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Ask a simple question, get a court order to get an answer

Wed Oct 7th, 2015 on     Insurance Law,    

It’s safe to say that taxi and limousine companies are wary of Uber and its transportation network company kin. It’s also safe to say that Florida’s taxi companies are not alone in their misgivings.

Uber, of course, is the company that matches passengers with drivers through its mobile app. Uber drivers use their own vehicles and make their own schedules. They are either contractors or employees, depending on which court you ask, and they are paid per ride. The business model keeps Uber’s overhead low, so the service is less expensive than taxis and limos.

State and local governments around the country have struggled with how to regulate TNCs. If the drivers are not employees, the company is under no obligation to comply with federal labor laws. There are liability issues, too: If the driver is in an accident on the way to pick up a passenger, is the company on the hook, or does the responsibility fall entirely on the driver (and his insurance)?

Auto insurance is a particularly sore subject with taxi companies. Under Florida law, for-hire passenger transportation vehicles must be covered by a qualified commercial auto insurance company at all times. “Qualified” means an insurance company that is a member of the state’s Insurance Guaranty Association, and “at all times” means 24/7. Together, they mean fairly expensive coverage, according to a lawsuit filed by two taxi companies.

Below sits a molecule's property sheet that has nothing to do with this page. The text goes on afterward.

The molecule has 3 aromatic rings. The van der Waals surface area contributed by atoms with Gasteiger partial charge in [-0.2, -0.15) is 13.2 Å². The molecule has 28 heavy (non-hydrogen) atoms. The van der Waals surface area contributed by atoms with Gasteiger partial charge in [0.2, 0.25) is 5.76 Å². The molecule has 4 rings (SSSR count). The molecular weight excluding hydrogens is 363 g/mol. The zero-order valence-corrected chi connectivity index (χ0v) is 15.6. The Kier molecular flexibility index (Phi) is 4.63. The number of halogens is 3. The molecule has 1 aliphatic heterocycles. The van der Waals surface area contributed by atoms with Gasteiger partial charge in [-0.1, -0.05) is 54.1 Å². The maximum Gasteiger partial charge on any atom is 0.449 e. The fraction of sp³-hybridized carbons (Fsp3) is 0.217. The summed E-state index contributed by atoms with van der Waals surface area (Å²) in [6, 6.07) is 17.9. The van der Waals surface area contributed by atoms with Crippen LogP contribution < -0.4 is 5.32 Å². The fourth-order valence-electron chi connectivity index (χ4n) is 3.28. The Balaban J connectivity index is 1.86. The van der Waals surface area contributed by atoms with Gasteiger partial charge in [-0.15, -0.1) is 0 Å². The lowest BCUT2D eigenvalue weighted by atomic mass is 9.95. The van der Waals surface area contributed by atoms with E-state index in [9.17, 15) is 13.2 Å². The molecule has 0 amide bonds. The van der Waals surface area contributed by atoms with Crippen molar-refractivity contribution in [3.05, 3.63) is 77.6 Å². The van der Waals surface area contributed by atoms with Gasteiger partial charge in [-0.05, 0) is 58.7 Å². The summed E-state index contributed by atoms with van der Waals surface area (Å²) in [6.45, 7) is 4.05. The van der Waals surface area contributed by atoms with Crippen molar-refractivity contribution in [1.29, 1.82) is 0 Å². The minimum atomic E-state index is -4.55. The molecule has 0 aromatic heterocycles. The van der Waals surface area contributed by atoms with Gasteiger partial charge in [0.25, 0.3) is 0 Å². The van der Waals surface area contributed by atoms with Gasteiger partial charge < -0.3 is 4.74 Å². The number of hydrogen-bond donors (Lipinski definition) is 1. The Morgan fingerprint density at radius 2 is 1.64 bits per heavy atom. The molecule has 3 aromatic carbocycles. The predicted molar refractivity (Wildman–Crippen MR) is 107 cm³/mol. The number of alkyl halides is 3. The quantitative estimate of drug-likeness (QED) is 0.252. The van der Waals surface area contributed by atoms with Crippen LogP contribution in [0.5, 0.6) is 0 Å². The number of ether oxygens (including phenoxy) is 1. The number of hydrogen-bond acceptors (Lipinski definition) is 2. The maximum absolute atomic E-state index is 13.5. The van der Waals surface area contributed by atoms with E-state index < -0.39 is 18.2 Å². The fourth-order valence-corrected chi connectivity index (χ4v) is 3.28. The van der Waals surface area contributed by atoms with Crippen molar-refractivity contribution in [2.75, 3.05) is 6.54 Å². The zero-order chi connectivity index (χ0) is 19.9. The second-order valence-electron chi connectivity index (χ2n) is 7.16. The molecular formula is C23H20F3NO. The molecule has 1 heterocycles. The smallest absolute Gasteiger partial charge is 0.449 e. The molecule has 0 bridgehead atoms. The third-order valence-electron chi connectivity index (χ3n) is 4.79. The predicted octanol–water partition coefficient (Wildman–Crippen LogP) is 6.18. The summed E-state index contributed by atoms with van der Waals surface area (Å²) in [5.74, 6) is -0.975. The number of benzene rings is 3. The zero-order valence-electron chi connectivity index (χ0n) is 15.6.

The lawsuit, perhaps surprisingly, is not against Uber or any other TNC. The defendant in the case is the Florida Department of Highway Safety and Motor Vehicles.

The cab companies have asked the court to compel the FDHSMV to answer a question that to date the department has avoided, in spite of multiple requests from the for-hire transportation industry and even the city of Tallahassee.

The question? All they want to know is whether the insurance rules that taxi and limousine companies must follow also apply to the vehicles used by Uber and other TNCs.

It’s not that Uber doesn’t have insurance, though. We’ll explain more in our next post.

Source: Insurance Journal, “Florida Judge Orders State to Clarify Uber Insurance Requirements,” Amy O’Connor, Sept. 18, 2015

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